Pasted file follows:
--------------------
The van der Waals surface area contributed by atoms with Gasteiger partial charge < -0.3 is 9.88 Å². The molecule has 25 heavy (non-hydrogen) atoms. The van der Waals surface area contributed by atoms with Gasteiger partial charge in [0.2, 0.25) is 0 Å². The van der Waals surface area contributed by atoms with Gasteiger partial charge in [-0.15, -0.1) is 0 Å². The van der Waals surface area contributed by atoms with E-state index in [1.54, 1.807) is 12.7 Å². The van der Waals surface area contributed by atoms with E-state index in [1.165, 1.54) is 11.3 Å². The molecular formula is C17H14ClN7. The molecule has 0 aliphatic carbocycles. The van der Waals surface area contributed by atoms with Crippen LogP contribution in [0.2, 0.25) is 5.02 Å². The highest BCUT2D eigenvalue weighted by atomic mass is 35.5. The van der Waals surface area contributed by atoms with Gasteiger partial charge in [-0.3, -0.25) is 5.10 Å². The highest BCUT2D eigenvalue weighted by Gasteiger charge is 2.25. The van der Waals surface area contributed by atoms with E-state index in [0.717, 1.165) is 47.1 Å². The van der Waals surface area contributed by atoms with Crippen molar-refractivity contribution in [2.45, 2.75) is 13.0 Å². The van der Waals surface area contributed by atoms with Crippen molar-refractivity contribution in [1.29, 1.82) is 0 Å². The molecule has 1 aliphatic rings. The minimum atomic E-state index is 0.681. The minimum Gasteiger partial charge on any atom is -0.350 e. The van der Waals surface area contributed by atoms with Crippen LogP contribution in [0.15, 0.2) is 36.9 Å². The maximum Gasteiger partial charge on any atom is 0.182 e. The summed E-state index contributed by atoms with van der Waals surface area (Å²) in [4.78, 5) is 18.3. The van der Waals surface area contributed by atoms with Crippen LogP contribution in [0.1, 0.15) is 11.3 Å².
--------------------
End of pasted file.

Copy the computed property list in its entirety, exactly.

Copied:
The van der Waals surface area contributed by atoms with Gasteiger partial charge < -0.3 is 9.88 Å². The molecule has 25 heavy (non-hydrogen) atoms. The van der Waals surface area contributed by atoms with Gasteiger partial charge in [0.2, 0.25) is 0 Å². The van der Waals surface area contributed by atoms with Gasteiger partial charge in [-0.15, -0.1) is 0 Å². The van der Waals surface area contributed by atoms with E-state index in [1.54, 1.807) is 12.7 Å². The van der Waals surface area contributed by atoms with E-state index in [1.165, 1.54) is 11.3 Å². The molecular formula is C17H14ClN7. The molecule has 0 aliphatic carbocycles. The van der Waals surface area contributed by atoms with Crippen LogP contribution in [0.2, 0.25) is 5.02 Å². The highest BCUT2D eigenvalue weighted by atomic mass is 35.5. The van der Waals surface area contributed by atoms with Gasteiger partial charge in [-0.3, -0.25) is 5.10 Å². The highest BCUT2D eigenvalue weighted by Gasteiger charge is 2.25. The van der Waals surface area contributed by atoms with E-state index in [0.717, 1.165) is 47.1 Å². The van der Waals surface area contributed by atoms with Crippen molar-refractivity contribution in [2.45, 2.75) is 13.0 Å². The van der Waals surface area contributed by atoms with Crippen molar-refractivity contribution in [1.29, 1.82) is 0 Å². The molecule has 1 aliphatic rings. The minimum atomic E-state index is 0.681. The minimum Gasteiger partial charge on any atom is -0.350 e. The van der Waals surface area contributed by atoms with Crippen LogP contribution in [0.15, 0.2) is 36.9 Å². The maximum Gasteiger partial charge on any atom is 0.182 e. The summed E-state index contributed by atoms with van der Waals surface area (Å²) in [4.78, 5) is 18.3. The van der Waals surface area contributed by atoms with Crippen LogP contribution in [0.1, 0.15) is 11.3 Å².